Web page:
Entitlement reform, while it’s a sensitive subject politically, also needs to be considered, he said.

“But we need to find ways to moderate our debt growth. Either by growing faster and/or doing entitlement reforms. Our guess is we’re going to have to do both,” Kaplan said. “This is why I talk about education, infrastructure spending, immigration. Even though they’re all touchy issues, we need to do them to grow faster.”

On the Texas economy

Texas is coming off a very strong economy in 2018, attracting more business and corporate locations and expansions than any other state by a wide margin. Oil and gas are doing well.

But past success doesn’t necessarily equate to future success. What’s the outlook for the Texas economy?

Robert Kaplan, president and CEO of the Federal Reserve Bank of Dallas, notes the biggest challenges to the economy nationwide are the aging population and slow growth in the workforce.

“Texas is bucking that trend because of migration to the state,” Kaplan said. “We’re one of the leading states in this country in migration of people and firms to the state.”

He said the story of Texas over the last 20 years is that it has grown population faster than the rest of the country and it has diversified the state.

“We think the prospects for the energy business, by the way, and for price of oil are very positive … because we think we’re about in global supply and balance, and we don’t think shale, as prolific as it is, will not be sufficient to keep up with global growth,” Kaplan said. “The dynamics of that business are excellent.”

Texas is outperforming the country and will continue to do so, he said. Job growth in Texas was about 2% and add a percent for productivity growth, he said.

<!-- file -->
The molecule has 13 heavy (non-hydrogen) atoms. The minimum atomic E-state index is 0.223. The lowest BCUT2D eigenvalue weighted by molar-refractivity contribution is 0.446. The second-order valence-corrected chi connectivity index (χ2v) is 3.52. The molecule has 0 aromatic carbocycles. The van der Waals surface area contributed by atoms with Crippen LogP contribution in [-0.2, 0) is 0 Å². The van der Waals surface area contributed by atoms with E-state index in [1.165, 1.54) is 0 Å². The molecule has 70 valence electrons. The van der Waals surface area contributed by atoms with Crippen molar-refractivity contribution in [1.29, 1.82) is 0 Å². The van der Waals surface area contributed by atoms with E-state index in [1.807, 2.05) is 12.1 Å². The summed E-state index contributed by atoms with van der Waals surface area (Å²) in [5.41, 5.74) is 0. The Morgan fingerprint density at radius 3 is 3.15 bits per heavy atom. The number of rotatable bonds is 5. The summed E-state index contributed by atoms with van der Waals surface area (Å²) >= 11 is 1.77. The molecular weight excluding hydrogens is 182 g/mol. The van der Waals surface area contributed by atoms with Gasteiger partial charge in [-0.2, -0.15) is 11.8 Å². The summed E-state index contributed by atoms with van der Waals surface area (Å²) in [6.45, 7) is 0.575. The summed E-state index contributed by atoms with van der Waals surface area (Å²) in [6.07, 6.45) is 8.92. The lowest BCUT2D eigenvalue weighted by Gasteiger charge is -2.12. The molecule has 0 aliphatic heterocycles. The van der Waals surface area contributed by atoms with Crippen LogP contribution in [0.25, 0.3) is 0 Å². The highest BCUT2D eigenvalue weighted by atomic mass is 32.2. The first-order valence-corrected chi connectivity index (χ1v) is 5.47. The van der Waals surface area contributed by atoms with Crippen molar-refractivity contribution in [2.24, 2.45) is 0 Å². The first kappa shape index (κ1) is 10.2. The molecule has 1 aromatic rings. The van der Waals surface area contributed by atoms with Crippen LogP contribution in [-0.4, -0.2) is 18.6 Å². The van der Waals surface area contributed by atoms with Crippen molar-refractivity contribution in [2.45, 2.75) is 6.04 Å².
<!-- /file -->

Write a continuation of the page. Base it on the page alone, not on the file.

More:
“There’s no reliable numbers on this. Probably we out-grew the United States probably by half a percent or a percent last year, and we think we’ll continue to probably view that. It’s good for Texas, but the reason we’re able to grow this fast is we’re taking population from the other states in the country,” he said.

“I can go state by state in this country. Population growth is either flat to down in a significant number of states,” Kaplan said.

“We’ve got the income growth. We’ve got the most valuable thing a state can have, which is population growth, and cities like Dallas and Fort Worth and Houston and Austin are among the fastest growing cities in the United States,” he said.

“I’m optimistic about the future of Texas. It doesn’t mean we’ll choose to allocate resources on these critical priorities, but we’ve got the money to do it, and I believe if we focus enough on it, which we are, we will make these decisions. I’m more worried about the country,” Kaplan said.

– Paul K. Harral

On Fort Worth

Fort Worth is in an amazing environment with population growth, low unemployment rates, development all around the Metroplex and a strong oil and gas industry, and thing are moving in a positive direction, said Brandom Gengelbach, executive vice president for economic development at the Fort Worth Chamber of Commerce.

But, he said, he wanted to note some of the underlying factors that do not get much attention.

He mentioned three areas of concern:

– Jobs: 70% of all jobs in the DFW Metroplex are on the Dallas side; 30% of the jobs are on the Fort Worth side.

¬– Property Tax revenue: In Fort Worth, 60% of tax revenue to the city comes from residential and only 40% comes from the commercial sector.

– Education: Just 30% of the population has a four-year college degree or above, below the national average, and certainly below Fort Worth’s peer cities.

“[There are] some challenging issues when you dig down deep and we’re feeling it on the business side of things,” Gengelbach said.